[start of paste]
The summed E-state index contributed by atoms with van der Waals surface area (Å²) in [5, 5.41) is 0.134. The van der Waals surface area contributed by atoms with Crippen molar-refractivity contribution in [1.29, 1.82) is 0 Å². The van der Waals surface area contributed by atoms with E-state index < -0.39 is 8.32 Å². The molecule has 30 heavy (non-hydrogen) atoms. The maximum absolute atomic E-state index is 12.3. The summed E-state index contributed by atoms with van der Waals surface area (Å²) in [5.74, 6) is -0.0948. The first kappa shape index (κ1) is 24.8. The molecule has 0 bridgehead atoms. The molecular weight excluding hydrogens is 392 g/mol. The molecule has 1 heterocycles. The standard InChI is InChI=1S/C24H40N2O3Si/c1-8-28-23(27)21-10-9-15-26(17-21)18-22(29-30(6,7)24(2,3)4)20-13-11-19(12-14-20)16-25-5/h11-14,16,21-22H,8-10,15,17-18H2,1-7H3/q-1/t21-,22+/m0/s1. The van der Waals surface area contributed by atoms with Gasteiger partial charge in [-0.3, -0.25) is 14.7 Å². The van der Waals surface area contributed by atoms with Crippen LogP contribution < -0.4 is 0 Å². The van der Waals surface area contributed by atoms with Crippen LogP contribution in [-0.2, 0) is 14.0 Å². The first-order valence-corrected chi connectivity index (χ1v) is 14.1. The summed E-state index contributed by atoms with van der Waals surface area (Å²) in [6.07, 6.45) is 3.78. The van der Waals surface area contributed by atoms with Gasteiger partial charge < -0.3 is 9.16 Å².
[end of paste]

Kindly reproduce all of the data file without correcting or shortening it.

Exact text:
The summed E-state index contributed by atoms with van der Waals surface area (Å²) in [5, 5.41) is 0.134. The van der Waals surface area contributed by atoms with Crippen molar-refractivity contribution in [1.29, 1.82) is 0 Å². The van der Waals surface area contributed by atoms with E-state index < -0.39 is 8.32 Å². The molecule has 30 heavy (non-hydrogen) atoms. The maximum absolute atomic E-state index is 12.3. The summed E-state index contributed by atoms with van der Waals surface area (Å²) in [5.74, 6) is -0.0948. The first kappa shape index (κ1) is 24.8. The molecule has 0 bridgehead atoms. The molecular weight excluding hydrogens is 392 g/mol. The molecule has 1 heterocycles. The standard InChI is InChI=1S/C24H40N2O3Si/c1-8-28-23(27)21-10-9-15-26(17-21)18-22(29-30(6,7)24(2,3)4)20-13-11-19(12-14-20)16-25-5/h11-14,16,21-22H,8-10,15,17-18H2,1-7H3/q-1/t21-,22+/m0/s1. The van der Waals surface area contributed by atoms with Gasteiger partial charge in [-0.3, -0.25) is 14.7 Å². The van der Waals surface area contributed by atoms with Crippen LogP contribution < -0.4 is 0 Å². The van der Waals surface area contributed by atoms with Crippen LogP contribution in [-0.2, 0) is 14.0 Å². The first-order valence-corrected chi connectivity index (χ1v) is 14.1. The summed E-state index contributed by atoms with van der Waals surface area (Å²) in [6.07, 6.45) is 3.78. The van der Waals surface area contributed by atoms with Gasteiger partial charge < -0.3 is 9.16 Å².